In March 2014, the NTIA announced that it intended “to transition key Internet domain name functions to the global multistakeholder community” and asked ICANN to convene a group of global stakeholders to develop a proposal on a new process to replace the NTIA’s “procedural role of administering changes to the authoritative root zone file—the database containing the lists of names and addresses of all top-level domains.”[3] In that announcement, however, NTIA stated:

NTIA has communicated to ICANN that the transition proposal must have broad community support and address the following four principles:
  • Support and enhance the multistakeholder model;
  • Maintain the security, stability, and resiliency of the Internet DNS;
  • Meet the needs and expectation of the global customers and partners of the IANA [Internet Assigned Number Authority] services; and
  • Maintain the openness of the Internet.
Consistent with the clear policy expressed in bipartisan resolutions of the U.S. Senate and House of Representatives (S.Con.Res.50 and H.Con.Res.127), which affirmed the United States support for the multistakeholder model of Internet governance, NTIA will not accept a proposal that replaces the NTIA role with a government-led or an inter-governmental organization solution.[4]

After the NTIA made its announcement, ICANN quickly convened the IANA Stewardship Transition Coordination Group (ICG), comprised of three sub-groups: the Cross Community Working Group on Stewardship (CWG-Stewardship); Numbering Resources (CRISP Team); and Protocol Parameters (IANAPLAN Working Group).[5] This effort focused on the technical questions raised by the transition and how the gaps in process resulting from the withdrawal of the NTIA would be filled. The relatively narrow focus of this effort, combined with the earlier start, led to the ICG proposal being largely complete by January 2015.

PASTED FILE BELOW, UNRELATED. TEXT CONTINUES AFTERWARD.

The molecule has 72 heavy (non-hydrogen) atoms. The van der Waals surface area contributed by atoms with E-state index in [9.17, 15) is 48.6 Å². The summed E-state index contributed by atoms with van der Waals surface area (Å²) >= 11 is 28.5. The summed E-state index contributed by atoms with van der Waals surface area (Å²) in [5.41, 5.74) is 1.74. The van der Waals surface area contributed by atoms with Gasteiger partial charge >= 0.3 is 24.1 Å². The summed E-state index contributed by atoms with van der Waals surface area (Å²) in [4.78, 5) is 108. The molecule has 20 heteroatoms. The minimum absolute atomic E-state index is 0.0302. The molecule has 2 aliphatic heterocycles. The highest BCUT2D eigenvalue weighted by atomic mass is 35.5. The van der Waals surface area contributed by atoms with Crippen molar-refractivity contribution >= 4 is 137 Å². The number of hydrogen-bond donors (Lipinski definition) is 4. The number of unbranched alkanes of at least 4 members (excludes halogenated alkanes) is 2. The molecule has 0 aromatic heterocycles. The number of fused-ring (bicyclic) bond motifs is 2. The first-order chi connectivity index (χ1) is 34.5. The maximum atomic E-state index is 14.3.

To their credit, however, many in the ICANN community made clear that they would not be satisfied with a narrow technical proposal that only addressed the gaps arising from the end of the U.S. contractual relationship with ICANN. They insisted that long-standing concerns about insufficient transparency and accountability within ICANN and its decision-making process needed to be addressed before the transition occurred.

An initial attempt by the ICANN board to lead this process raised strong objections from the ICANN community, which was concerned that the board would not develop or support robust accountability measures that would allow the community to block objectionable board decisions or recall the board. An unprecedented unanimous statement from all of the stakeholder groups and constituencies that make up ICANN’s Generic Names Supporting Organization (gNSO)[6] rebuked the board for trying to control this process and called for “creation of an independent accountability mechanism that provides meaningful review and adequate redress for those harmed by ICANN action or inaction in contravention of an agreed upon compact with the community.”[7]

After several months of negotiation, the board and the community agreed to establish the Cross Community Working Group on Enhancing ICANN Accountability (CCWG-Accountability), which held its first meeting in December 2014. Since then, the CCWG-Accountability’s 28 members and 203 participants—including myself and Paul Rosenzweig—dedicated enormous effort to developing a robust accountability proposal. As of March 2016, the group had held 209 meetings and calls consuming a total of 404 hours and had exchanged 12,430 e-mails on the proposal.[8]

The final draft of their proposal was approved by the chartering organizations and the ICANN board at a meeting in early March, and the board has now transmitted the ICG and CCWG-Accountability proposals to the NTIA. Both proposals were analyzed and revisions were made to ICANN’s bylaws to reflect their recommendations and posted for public comment by ICANN. The NTIA has announced that it will review the combined proposal to determine whether it meets the criteria set forth and will consult with Congress as the transition moves forward.[9]

Board Interference and Procedural Irregularities. A number of challenges arose in this process beyond the normal differences of opinion and approach inherent in negotiating an important document between groups with different equities. High among these challenges was the tendency of the ICANN board to act as a participant in the process rather than as a recipient of the proposal as devised by the multi-stakeholder community.

When queried, former ICANN Chief Executive Officer Fadi Chehade assured Congress that the board would allow the multi-stakeholder community to develop the accountability plan independently and would transfer it forward to the NTIA even if it contained provisions that the board opposed.[10] The board, however, did not adhere to this promise and instead intervened to shape the proposal in fundamental ways and block provisions that it opposed.